said, he quite agreed with his right hon. Friend the Vice President of the Privy Council that a grave responsibility rested upon those who interposed needless obstacles to the passing of the Bill. But he could not help thinking that a still graver responsibility attached to those who, in their anxiety—their laudable anxiety—to pass an Education Bill at any price, were endeavouring to force the Bill through Committee in the delusive hope that if the Bill were passed the religious difficulty would settle itself. Now, the right hon. Gentleman told them pretty plainly that, in his opinion, the religious difficulty was an imaginary difficulty—a difficulty of their own creating. If that be so, all he (Mr. Osborne Morgan) could say was that the right hon. Gentleman and his Colleagues had shown a wonderful disposition to run away from shadows, for they had twice remodelled their Bill in deference to what they now called an imaginary difficulty. But, be that as it might, he (Mr. Osborne Morgan) would at once own that like every other speaker who had addressed the House—except the right hon. Gentleman himself—he believed that there was a religious difficulty, and what was more, he believed that that difficulty would be aggravated instead of being removed if the Bill were allowed to pass. And believing that—and believing too with his hon. Friend the Member for Bradford (Mr. Miall)—that they were now at a critical turning-point in that question, and that if they took the wrong turn, if they got into the wrong groove, they would have to retrace their steps with infinite labour and at infinite cost, he did entreat the House to pause before it irrevocably committed itself to what he believed to be a step in a wrong—nay, in a retrograde direction. Let him go back for a moment or two. They embarked upon this discussion with three distinct proposals before them for remedying what he presumed the Government itself now admitted to have been a defect in their original Bill—namely, the unlimited power vested in the school Boards of prescribing the religious in- struction to be given in the rate-created schools—a question upon which, as far as those schools were concerned, the religious difficulty really hinged. One of those propositions had been absorbed into the Government Bill. The second had disappeared nobody knew where; and the third was that which was embodied in the last part of the Resolution of his hon. Friend the Member for Merthyr Tydvil (Mr. Richard), which was really no more than the proposal enunciated 25 years ago by that excellent man and orthodox Churchman Dr. Hook, that the State should confine itself to the teaching of secular knowledge, leaving religious instruction to the free unfettered action of the different religious denominations. He (Mr. Osborne Morgan) had always held—and he was fortified in his opinion by the high authority of the Prime Minister—that this was the only logical solution of the difficulty; but what he had heard in the course of that debate convinced him that it was not only the only logical, but the only possible solution of that difficulty. Let him say a word about the other two proposals. First, there was that of his right hon. Friend the Member for South Hampshire (Mr. Cowper-Temple)—which was now the Government Amendment—to exclude religious catechisms and formularies from rate-created schools. Well, unfortunately, that proposal satisfied nobody, except his right hon. Friend himself, who felt a very natural regard for his own offspring. The noble Lord who spoke last (Lord Robert Montagu) would not have it at any price. The hon. Member for the University of Cambridge (Mr. Hope) regarded it as an abomination, and certainty it did not satisfy them. And why not? Because it promised a great deal and did nothing. It cavilled at the form, but accepted the substance. It strained, at the gnat, but swallowed the camel. Why, without bringing himself under the ban of the Amendment, he would undertake to teach the most sectarian dogma in the world. Without trenching upon it, a Roman Catholic schoolmaster might teach the doctrine of transubstantiation; a High Churchman might teach the doctrine of Baptismal regeneration; a Calvinist might teach the doctrine of election and predestination; a Mahomedan might teach "that there was but one God, and Mahomet was his prophet." As had been already remarked, the provisions would only apply to three Churches—the Church of England, the Wesleyans, and the Church of Rome; and so far as it had any application to those bodies, its operation would be limited to transferring the religious teaching from the Church to the individual teacher—a result which he should have thought nobody could have approved. Then it would incidentally weaken the operation of the Conscience Clause, for if the religious teaching be less explicit, it was obvious that the protection of that clause would be more uncertain. And now he came to the second proposal, to confine religious teaching in the rate-created schools to what was called "unsectarian" teaching. Now, he admitted that for a long time he cherished the hope that some compromise of that kind might be arrived at. But there was this difficulty in the way of such a solution. No human being had, as yet, been able to give anything like a satisfactory definition of what he meant by "unsectarian" teaching. His hon. and learned Friend the Member for Oxford (Mr. Harcourt), whose courage and ingenuity were equal to most things, had attempted it. He said—"The words come from somewhere, therefore they must mean something." And when he was pressed for a definition, he said—"By unsectarian teaching I mean undenominational teaching." Well, he (Mr. Osborne Morgan) supposed if he asked him what he meant by "undenominational" teaching, he would answer "unsectarian teaching;" and so they would go round in a circle and never get any further. Well now, to take the simplest form of religious teaching—Biblical instruction. Was it not obvious that the moment they entrusted that duty to the teacher they really put a margin by the side of the sacred page on which the teacher wrote his own gloss, and what the child learnt was not the Bible only, but the teacher's gloss; in other words, he got his religious instruction coloured by the mind of the teacher. Then they had the other alternative, which he could not help thinking was seized upon as a last resource, that the Bible should be read "without note or comment." Why, did anyone really believe that a child of six or eight, or even ten years old, reading the Bible for the first time, without any sort of explanation whatsoever, would really understand it? But even were it otherwise, they had yet to define what they meant by the Bible; for, remember that, without speaking of the Jews, who, of course, would not admit the New Testament as part of the Bible, they had to deal with Roman Catholics, who consired what they regarded as the sacred version to be a class book of heresy. Now, if, as he thought, he had shown the Government proposal to be valueless; if the proposal of his hon. and learned Friend the Member for Oxford was so indefinite that nobody would even undertake to define it; if the reading of the Bible without note or comment be really no religious teaching at all, he asked what remained but the proposal of his hon. Friend? And he rejoiced to see that in dealing with that proposal every speaker as yet had done justice to the spirit which actuated his hon. Friend in bringing it forward. Nobody who knew his hon. Friend—himself a minister of religion, reflecting as he did, as faithfully as any man in that House, the convictions of the deeply-religious community which he represented—would suspect him of underrating the value of religious teaching. Speaking for himself, he could truly say that he regarded religious teaching as the backbone of a people, and that he hoped to see the day when every little child in this country would be taught the Bible as soon as he was able to understand it. But the question still remained how and by whom would this instruction best be given? Would the plant flourish best when it was left to grow up on its own soil, or when it was taken up and forced in a State hothouse? Now, he could not help thinking that there was nothing so unreasonable as the panic which came over Englishmen when it was proposed, as they called it, to "divorce" religious instruction from State teaching; for his own experience told him that the strength and the depth of the religious convictions of people were just in inverse proportion to the pains which the State took to enforce religious teaching. He would not cross the Atlantic and cite the United States as an example, for he observed that when any hon. Member of that House referred to anything which took place in that Republic, somebody else rose up and asserted exactly the contrary, and it frequently ended in both being right, and still more frequently in both being wrong. He would take the case of a country which he knew well—the Principality of Wales. The British Schools in Wales—which were really national schools, for what were called the National Schools were so only in name—were, if not secular, at least undenominational. ["No, no!"] Well, he would not quarrel about words. Of this he was sure, that the Welsh children, speaking generally, learnt their religion not in the British Schools or the National Schools, but in the Sunday schools and in the chapels. And what was the result? Did the Welsh boys and girls grow up "young heathens," "little intellectual devils," as he thought one hon. Member predicted it would be the fate of children who were not taught religion by the State to become? So far from that being the case, there was no part of the kingdom where the Bible was so much taught and so intelligently read—in which the Sabbath day was so strictly observed, in which places of religious worship were so much attended as in that same Principality of Wales. And now let him show them another picture. In Prussia, and generally in North Germany, religious teaching was enforced as a matter of State discipline. The Prussian boy was drilled in religion as he was in soldiering—he was literally "dragooned" into it. As a condition of entering upon any trade, of being apprenticed to any trade, he was obliged to produce a certificate that he had been "confirmed"—and "confirmation" in Protestant Germany implied something very like a degree in divinity. It necessitated a course of doctrinal instruction over two years, and a public examination at the end of it, after which the successful candidate for confirmation was often as good a divine as many a clergyman of the Church of England. But did all this examining and drilling make the Prussian people religious? The answer to that question was given in a very interesting letter to The Times last autumn, in which it was stated that in Berlin, out of a population of 500,000, only 30,000 ever went to church, and five-sixths of those were women and children. In Dresden, where the same system prevailed, out of a population of 150,000, only 7,000 ever went to any place of worship. If they asked a Prussian for an explanation, he would tell them—"Oh, we had enough of that when we were at school." And the reason was obvious enough. In religion men, and children too, must be led and not driven, and the business of the schoolmaster was to drive, as the business of the minister was to lead. They said they had no machinery adequate for the purpose; but they had in this country 50,000 ministers of religion, and an army of 300,000 Sunday school teachers devoted to this labour of love. They paid many millions annually for the support of a State clergy. He did not underrate the great efforts they had made, and the great sacrifices to which they had submitted in the cause of religious education. But was it not a very poor acknowledgment of those efforts and those sacrifices to take away from them that which ought to be their highest duty and their greatest glory, and to hand it over to those whom the right hon. Gentleman opposite (Mr. Disraeli), with as much truth as wit, termed a now "sacerdotal caste;" and that, too, at a time when they were told that the supply of that very class was about to fail them altogether? Before he quitted that branch of the subject, let him quote a passage which bore upon it from that very speech of Mr. Cobden to which the Prime Minister referred last Thursday. Speaking of a proposal that in all schools religious education should be given at the expense of the community, he said— That involves one or two difficulties and objections which I think are insuperable. In the first place, what a reflection it is upon the office of religious teachers! They (the clergy) say he will make schoolmasters the teachers of religion. Did they propose that schoolmasters should graduate in a course of divinity in order to be qualified for that instruction? Why, how they discounted and degraded their own profession in making a schoolmaster, who never taught divinity at all, on an equality with clergymen, and calling upon him to give religious instruction! And, he must add, that nothing had surprised him more in that debate than to have the great name of Cobden appealed to in support of the principles of that Bill. It was Mr. Cobden who, in 1851, supported Mr. Fox's Motion, which was in substance identical with that of his hon. Friend. It was Mr. Cobden who pointed out the absurdity of making "everybody pay for the teaching of everybody else's religion." But was not that just what they did by that Bill? It was the old story of church rates over again, with the difference that the church rate was levied for the benefit of one denomination, and the school rate might be levied for the benefit of 20—a system of concurrent endowment with a vengeance. Now, he did say that it was a little disheartening to those who had spent the best part of their lives in trying to get rid of that obnoxious impost, to have the same yoke fastened on their necks in a different shape by a Liberal Government, supported by a Conservative Opposition. He did not blame hon. Gentlemen opposite for their support of that Bill. They knew well enough that its effect in the rural districts of England, about which they were most concerned, would be to place the education of the country in the hands of those in whose hands they naturally wished to place it, in the hands of the squire and the parson. But what would be its effect in the large towns, where parties were more evenly balanced? He did not hesitate to say that in those places every election of school Boards under it would be a sort of borough election on a small scale. There would be the same passions created and the same party cries. He did not know whether they would take the form of "Robinson and the Thirty-nine Articles," and "Jones and down with everything." It was useless to say that those explosions did not occur now. The fallacy which run through such reasoning was this—that they were now, for the first time, introducing an entirely new system, under which education was to be not only common to all, but supported by all. They had, therefore, not to consider only the children, or even the parents. They had to think of a third party, who was likely to prove a very troublesome and cantankerous element in the case, and who would have a voice in the application of the money which they took out of his pocket—the British ratepayer. Therefore, an entirely difficult set of considerations arose; but, even under the present system, there were not wanting symptoms that things did not work quite so harmoniously as the right hon. Gentleman the Member for the University of Oxford would have them to think, when he told them that nothing was more common, even in Wales, than for Dissenting parents, and even Dissenting Ministers, to send their children to Church schools. Mr. Bow- stead, in Ms Report to the Privy Council last year, p. 280, gives a very different picture. He speaks of the sacrifices made by working men—especially in Wales—to secure for their children an education consonant to their own views of religion, and says that though education on the principles of the Established Church have been freely offered, nine-tenths of them are Nonconformists, and, instead of accepting those offers, they struggle at whatever cost to establish unsectarian schools of their own. He says— It is a common practice in South Wales for masters of works to form a school fund by deducting a small poundage from every workman's wages, whether the workmen have children or not, and by means of this fund to give a free education to all the children of the people employed. It is much to the credit of a great majority of the employers that they consult the wishes of the working population in the class of schools which they establish, and whenever this is the case the system produces admirable results. … But there is another class of works in which the employers use the fund collected by a deduction from the men's wages to establish Church schools, and to bring up in Church principles a set of children whose parents are generally Dissenters in the proportion of at least 9 to 1. In some cases of this kind, which have come under my notice, I find great discontent prevailing among the people employed. In several of them the workmen submit, as they are obliged to do, to the deduction of the poundage, but send their children to other schools, and pay the usual school fees for them there; thus they pay twice over for the education of their families. He thought that the House would agree that those were not very promising materials out of which to construct a "school Board." Human nature was pretty much the same at bottom everywhere, and if they in that House who lived in what was supposed to be, metaphorically at least, a cooler atmosphere, found themselves engaged in interminable squabbles the moment a theological question was mooted—if they wrangled 10 times as long over a Bill relating to religion as they did over a Bill relating to anything else, what result might they report when the same explosive element, that "religious nitro-glycerine," as an hon. Member called it, came to be handled by excited and half-educated men, by small farmers and small tradesmen, led on by the parson on the one side and by the deputy minister on the other? Before he sat down he would wish to say one word about the other part of his hon. Friend's Resolution, that which related to the proffered increase of the grant to existing denominational schools—the Bill, be it observed, recognized two distinct systems of schools. The existing schools, which were, of course, voluntary, and for the most part purely denominational, and the new schools, which were to be founded on the rates. When they had two opposite systems of education, or, indeed, of anything else running side by side with each other, the probability, nay, the certainty, was, that in the long run the one would outrun and in time destroy the other. He freely admitted that when he first saw the Bill he cherished the hope that the rate-created schools, with the assistance of the clauses of the Bill now struck at, would gradually absorb the denominational ones. But what would be the effect of these last Amendments? By the increase of the grant to 50 per cent they would be giving a new lease of life to the old denominational schools, and strengthened as they would be by that grant, and possessing the advantage which they would have in the innate dislike of every Englishman to pay rates, they would gradually swallow up and absorb the rate-supported schools; so that instead of the lean kine eating up the fat kine, it would be the fat kine which would eat up the lean! Now, he asked, was that the sort of Education Bill, charged as it was with denominationalism, which they had a right to expect from a Liberal Government? But, before he answered that question, let him ask another; what would be said if he were to propose what would be in words, at least, a very small alteration in the Bill? If he were to move in the 2nd clause to omit the words—"This Act shall not apply to Ireland." But the turn of Ireland must come next year, and they could not, in a matter of Imperial importance like this, legislate on one principle for England and on another for Ireland. And yet they knew very well that the same system which, when applied to England, would hand over the education of the country to the squire and the parson, would, when applied to Ireland, hand over the education of the country to Cardinal Cullen. Let hon. Gentlemen opposite bear that in mind; and let them take warning by the fate of M. Guillotin, the French physician, who invented a most ingenious machine for cutting off other people's heads, but ended by having Ms own head cut off by his own machine. But they told him, and it was really the only answer to their arguments—The country had pronounced against the severance of religious and secular teaching, and, therefore, it was useless to urge it. Nothing was easier than to say that the country had pronounced against a thing; but he could not help thinking that the feeling of the country had undergone some change on that subject even in the last six months, and he believed it would undergo a still greater change in the course of the next six months, for time was always on the side of logic and reason. But be that as it might—be the opinion of the country what they would—their duty, the duty that was of those who, like his hon. Friend and himself, held it radically wrong to tax one man to pay for the teaching of another man's religion—was perfectly clear; and, while they held themselves ready hereafter to accept the best compromise they could get, they would be guilty of something more than inconsistency—they would be guilty of sheer cowardice, if they did not at that stage of the Bill protest, feebly it might be, ineffectually he feared it would be, but still protest, honestly and earnestly protest, against the extension and perpetuation of principles which, in their hearts and consciences, they condemned.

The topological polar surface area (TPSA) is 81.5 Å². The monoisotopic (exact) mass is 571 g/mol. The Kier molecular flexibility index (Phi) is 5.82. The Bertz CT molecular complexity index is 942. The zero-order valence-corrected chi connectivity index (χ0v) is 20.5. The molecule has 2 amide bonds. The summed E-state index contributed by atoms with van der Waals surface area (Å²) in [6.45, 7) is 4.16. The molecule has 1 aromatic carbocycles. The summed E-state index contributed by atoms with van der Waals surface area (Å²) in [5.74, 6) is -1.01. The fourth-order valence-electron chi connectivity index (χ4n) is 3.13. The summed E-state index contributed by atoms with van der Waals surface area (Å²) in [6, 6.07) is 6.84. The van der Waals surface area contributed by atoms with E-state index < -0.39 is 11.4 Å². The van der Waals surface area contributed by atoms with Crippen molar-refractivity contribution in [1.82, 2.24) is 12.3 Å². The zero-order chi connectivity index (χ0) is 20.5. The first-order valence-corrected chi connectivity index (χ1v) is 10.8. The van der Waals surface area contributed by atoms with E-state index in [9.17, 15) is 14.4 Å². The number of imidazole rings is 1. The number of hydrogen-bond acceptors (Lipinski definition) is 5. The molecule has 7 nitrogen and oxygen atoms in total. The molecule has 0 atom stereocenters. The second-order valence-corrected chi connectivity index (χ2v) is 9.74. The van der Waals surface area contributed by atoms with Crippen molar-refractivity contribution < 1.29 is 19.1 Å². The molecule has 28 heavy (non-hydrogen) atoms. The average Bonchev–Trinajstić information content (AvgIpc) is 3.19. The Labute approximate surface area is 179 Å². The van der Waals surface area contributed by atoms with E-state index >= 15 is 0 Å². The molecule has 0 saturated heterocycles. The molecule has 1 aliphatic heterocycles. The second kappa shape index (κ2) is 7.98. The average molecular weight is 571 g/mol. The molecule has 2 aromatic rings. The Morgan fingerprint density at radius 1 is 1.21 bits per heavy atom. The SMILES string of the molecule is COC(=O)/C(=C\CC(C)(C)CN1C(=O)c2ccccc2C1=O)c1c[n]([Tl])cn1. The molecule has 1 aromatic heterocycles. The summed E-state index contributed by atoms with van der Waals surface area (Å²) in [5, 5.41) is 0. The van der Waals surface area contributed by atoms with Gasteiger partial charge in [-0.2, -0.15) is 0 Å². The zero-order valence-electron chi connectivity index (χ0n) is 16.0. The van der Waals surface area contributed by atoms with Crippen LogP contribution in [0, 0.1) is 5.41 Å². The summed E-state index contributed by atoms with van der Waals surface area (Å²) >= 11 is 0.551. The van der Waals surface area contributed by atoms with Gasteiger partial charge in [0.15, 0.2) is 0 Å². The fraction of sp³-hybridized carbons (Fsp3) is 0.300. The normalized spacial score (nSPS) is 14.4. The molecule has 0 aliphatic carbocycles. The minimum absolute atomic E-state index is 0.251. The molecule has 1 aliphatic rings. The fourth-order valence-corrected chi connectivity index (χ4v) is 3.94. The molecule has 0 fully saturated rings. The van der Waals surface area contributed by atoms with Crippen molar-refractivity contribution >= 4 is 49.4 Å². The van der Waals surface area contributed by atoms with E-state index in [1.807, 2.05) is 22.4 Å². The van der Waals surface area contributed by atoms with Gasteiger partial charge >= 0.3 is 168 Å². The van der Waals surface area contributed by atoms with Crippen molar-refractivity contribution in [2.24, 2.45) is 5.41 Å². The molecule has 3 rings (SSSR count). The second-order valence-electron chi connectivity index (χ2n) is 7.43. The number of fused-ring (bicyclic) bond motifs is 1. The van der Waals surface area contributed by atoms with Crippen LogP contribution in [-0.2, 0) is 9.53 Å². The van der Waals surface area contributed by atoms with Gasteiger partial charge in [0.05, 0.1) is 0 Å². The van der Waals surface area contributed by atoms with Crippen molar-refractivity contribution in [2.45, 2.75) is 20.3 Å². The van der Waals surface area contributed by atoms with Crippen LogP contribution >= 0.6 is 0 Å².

said, he was unwilling to give a silent vote on this question. He could not support the Amendment of his hon. Friend (Mr. Richard), which he was sorry had been so drawn up as to embrace three questions, each of which was distinct, but all of which no doubt bore on the main issue. It would have been better if the Amendment had been confined to one, or at most two, of those subjects. He quite agreed with his hon. Friend in his opposition to the increase which the Government proposed to make in the grant to denominational schools; nor could he think otherwise than that the Government had made a mistake in adopting this policy. As the hon. and learned Member for Oxford (Mr. Vernon Harcourt) very properly said, nobody called for it from either side of the House, and it was most unfortunate that the Government should have introduced the subject. He hoped when this Bill was introduced that the great question of national education would be settled this Session, both sides of the House desiring a settlement and manifesting a spirit of compromise. The general feeling among all classes was that denominational schools proper should not be disturbed, and this compromise was entered into by Gentlemen on that (the Liberal) side of the House. There was another class of schools called rate-aided schools, which the Government proposed to assist by grants from local rates. That was also accepted. But the Government had completely altered its first plan, and proposed to incorporate the second class of schools with the first, and had increased the grant to 50 per cent. Now, this would be objected to by the Nonconformists to a man; and there was another class who were also Nonconformists, though not known by that name, the Wesleyan Methodists, who would not support such a proposal. They had appointed three large committees to take this question into consideration, and these committees having met yesterday passed unanimously a resolution which he held in his hand, and which ran as follows:— That the compromise by which the Government has proposed to settle the existing differences by the exclusion of voluntary schools from local rates, and the provision of increased aid to them from Parliamentary Grants is strongly condemned by this committee, and that in the judgment of the committee Clauses 22 and 23 should S be restored to the Bill, with the addition of the Amendment already accepted by the Government, that in all rate-aided schools denominational formularies should be excluded. He agreed with his hon. Friend (Mr. Richard) on the question of compulsion, for he was convinced that it was impossible to meet the requirements of the country and get at the lower depths of I crime and poverty unless the compulsory system were adopted. But with the latter part of the Amendment he could not agree, and he was convinced it was opposed to the almost unanimous feeling of the country. The hon. Gentleman who had last addressed the House had expressed an opposite opinion; but had he visited the manufacturing districts, or had he been present at a meeting which was held last week in Exeter Hall, of the working classes, he would have found that the almost unanimous feeling of that class of the population was opposed to a mere secular system. What they said at that meeting was—"We want increased facilities for education, we want compulsion, but on no ac- count do we wish, to have the Bible excluded from the schools." He listened with great interest to the speech of his hon. and learned Friend the Member for Oxford (Mr. Vernon Harcourt), and was under the strong impression that he made out a very good case. He (Mr. M'Arthur) could not understand how persons could fight about mere sects and parties, and contend that there could be no common Christianity about which we could all agree. Now, he believed there was a Christianity apart from creeds and sects, one wide enough to embrace all, in which Christians of all denominations might agree, and a common ground on which all differences might disappear. They had a meeting in Westminster Hotel, at which they had all the masters of the different schools in the metropolis, and they were, as well as the committees, opposed to the Government proposals, which he had condemned. No one could go into a school and interest the children by examining them on dogmas; but, if he explained to them the simple facts of Bible history, he would attract their attention. The last report of the British and Foreign Bible Society testified to the success of the system of undenominational instruction. He would ask the hon. Member for Merthyr Tydvil what influence would be exercised over the minds of the children if they banished the Bible from the school, and how would it be possible to impress them with the ideas of right and wrong? He defied them to teach morality without the Bible, and contended that, if the House did not allow the Bible to be taught, teachers would be deprived of an immense power for good. As a teacher of long experience had remarked, without the Bible they would be weakened and disarmed. He believed the feeling of the country generally was, that to banish the Bible from schools would not only be a great mistake, but would also be a national sin; and he reminded hon. Members that there were many subjects that could be taught from the Bible on which all denominations were agreed. The Bible had done more than anything else for the common school system of America, while with regard to Ireland nothing could be more perfect than the national system which was established by the late Lord Derby. It was said that next year a Bill would be introduced to deal with education in Ireland; but no greater injury could be done to that country than to interfere with the present system, and he hoped the Government would not attempt to do anything of the kind.

MR. DIXON moved the adjournment of the debate.

Debate further adjourned till Thursday.